The past 48 hours have seen an escalation of India’s oxygen emergency.

On Thursday, major hospitals in the national capital nearly ran out of oxygen for the third consecutive day. Oxygen cylinders were looted in a Madhya Pradesh town. Uttar Pradesh put restrictions on individual purchase of oxygen cylinders at a time when breathless Covid-19 patients have been unable to find hospital beds. An oxygen leakage in Maharashtra left 22 patients dead. States traded charges over oxygen blockades.

In the dramatic late night hearing on Wednesday, precipitated by a top private hospital in Delhi pleading that it had just two hours of oxygen left, the Delhi High Court ordered the Central government to deploy paramilitary forces to provide safe passage to oxygen tankers headed to the capital.

Why has India’s oxygen crisis turned so grave?

Just a week ago, the Central government had said India was consuming less than 60% of its daily oxygen production for medical use.

“The country has a daily production capacity of 7127 MT [metric tonnes] of oxygen per day,” said the health ministry in a press statement on April 15. “On 12th April 2021, the medical oxygen consumption in the country was 3842 MT [metric tonnes], that is 54 percent of the daily production capacity.” Additionally, the ministry claimed there were stocks in excess of 50,000 metric tonnes.

What then explains the desperate pleas from hospitals and state governments requesting oxygen from the Centre?

A patient wears an oxygen mask as she lies down in an ambulance in Ahmedabad on April 14. Photo: Amit Dave/ Reuters

Demand outstrips supply

For one, the actual availability is more complicated than what the binary of production and requirement suggests.

India’s total daily production of oxygen is 7,127 metric tonnes. A bulk of this is produced in dedicated cryogenic air separator units that manufacture oxygen of high purity. The science behind these plants is simple: ambient air is cooled such that nitrogen and oxygen, the two main constituents, separate based on their boiling points.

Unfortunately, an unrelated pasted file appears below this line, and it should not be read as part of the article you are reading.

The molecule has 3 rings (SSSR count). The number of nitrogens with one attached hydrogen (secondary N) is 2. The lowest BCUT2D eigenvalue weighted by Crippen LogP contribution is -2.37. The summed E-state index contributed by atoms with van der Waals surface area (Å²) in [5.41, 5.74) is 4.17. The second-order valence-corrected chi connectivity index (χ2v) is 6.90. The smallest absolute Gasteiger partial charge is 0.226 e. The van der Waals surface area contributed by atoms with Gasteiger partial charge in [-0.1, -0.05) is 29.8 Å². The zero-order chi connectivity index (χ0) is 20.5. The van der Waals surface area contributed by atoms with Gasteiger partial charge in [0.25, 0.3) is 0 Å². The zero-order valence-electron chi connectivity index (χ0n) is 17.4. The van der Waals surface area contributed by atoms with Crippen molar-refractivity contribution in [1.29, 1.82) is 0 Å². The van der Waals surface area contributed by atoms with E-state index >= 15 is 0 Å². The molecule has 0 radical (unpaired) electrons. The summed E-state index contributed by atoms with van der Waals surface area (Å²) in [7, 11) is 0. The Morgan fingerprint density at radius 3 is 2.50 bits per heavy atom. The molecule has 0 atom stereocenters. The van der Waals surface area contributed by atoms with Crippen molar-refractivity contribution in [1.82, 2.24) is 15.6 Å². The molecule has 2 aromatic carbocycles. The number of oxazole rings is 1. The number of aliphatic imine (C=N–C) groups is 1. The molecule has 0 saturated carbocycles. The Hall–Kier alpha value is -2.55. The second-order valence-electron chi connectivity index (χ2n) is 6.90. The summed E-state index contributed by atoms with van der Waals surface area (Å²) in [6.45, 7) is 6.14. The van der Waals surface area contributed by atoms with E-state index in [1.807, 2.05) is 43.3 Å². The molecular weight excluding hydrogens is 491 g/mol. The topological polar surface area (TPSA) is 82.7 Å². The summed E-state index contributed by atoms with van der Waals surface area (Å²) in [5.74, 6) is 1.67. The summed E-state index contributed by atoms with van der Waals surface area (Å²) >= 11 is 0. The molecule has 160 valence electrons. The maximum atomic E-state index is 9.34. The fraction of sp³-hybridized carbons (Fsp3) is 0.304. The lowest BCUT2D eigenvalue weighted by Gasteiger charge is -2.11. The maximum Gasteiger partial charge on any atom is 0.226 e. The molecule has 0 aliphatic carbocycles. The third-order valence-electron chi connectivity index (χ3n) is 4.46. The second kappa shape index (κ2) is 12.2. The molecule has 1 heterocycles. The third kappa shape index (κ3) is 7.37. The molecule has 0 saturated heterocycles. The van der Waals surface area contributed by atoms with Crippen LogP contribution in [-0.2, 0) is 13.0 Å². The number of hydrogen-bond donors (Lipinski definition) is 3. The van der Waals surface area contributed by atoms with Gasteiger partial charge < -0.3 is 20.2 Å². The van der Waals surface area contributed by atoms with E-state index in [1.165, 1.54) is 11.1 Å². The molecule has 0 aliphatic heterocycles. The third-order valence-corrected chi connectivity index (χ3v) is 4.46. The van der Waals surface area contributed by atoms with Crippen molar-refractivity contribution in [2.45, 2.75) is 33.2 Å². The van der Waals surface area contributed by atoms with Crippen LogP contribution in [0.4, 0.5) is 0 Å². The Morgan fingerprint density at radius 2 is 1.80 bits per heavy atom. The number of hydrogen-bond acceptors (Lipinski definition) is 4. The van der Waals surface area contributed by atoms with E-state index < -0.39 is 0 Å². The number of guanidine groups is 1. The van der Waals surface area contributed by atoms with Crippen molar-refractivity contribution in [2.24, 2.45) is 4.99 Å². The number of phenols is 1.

But not all the oxygen produced by cryogenic air separator units is meant for medical use. A significant part is earmarked for industrial use.

On April 18, the Central government prohibited manufacturers from supplying oxygen for non-medical use, but exempted nine industries: ampoules and vials, pharmaceuticals, steel plants, petroleum refineries, nuclear energy facilities, oxygen cylinder manufacturers, waste-water treatment plants, food and water purification – process industries that require uninterrupted operation of furnaces.

These nine industries use around 2,500 metric tonnes of oxygen, according to an official at the Petroleum and Explosives Safety Organisation, who spoke on the condition of anonymity. The organisation, part of the department for Promotion of Industry and Internal Trade under the Commerce and Industries Ministry, is monitoring the distribution of oxygen in the country.

Effectively, this leaves just over 4,600 metric tonnes for medical use. sent an email to the ministry of commerce to confirm this number but there was no response till the time of publication. The article will be updated if there is a response.

This makes for an ominous picture.

On April 12, when the Central government said India’s medical oxygen requirement was 3,842 metric tonnes, there were just over 12,64,000 active coronavirus cases in the country. That number has since shot up by over 70% to over 21,57,000.

On April 21, an official of the Central government told Delhi High Court that the daily demand for medical oxygen in the country had risen to 8,000 metric tonnes.

This means that India’s daily requirement of medical oxygen is currently about 70% more than the amount that has been exempted from industrial use – 4,600 metric tonnes, as per an official at the government agency monitoring oxygen use.

If India’s current reserves of 50,000 metric tonnes were used to fill the gap between demand and supply of medical oxygen – 3,400 metric tonnes – they would cover barely two weeks of need, based on current demand. This is assuming the reserves are entirely used for medical purposes and the demand does not rise.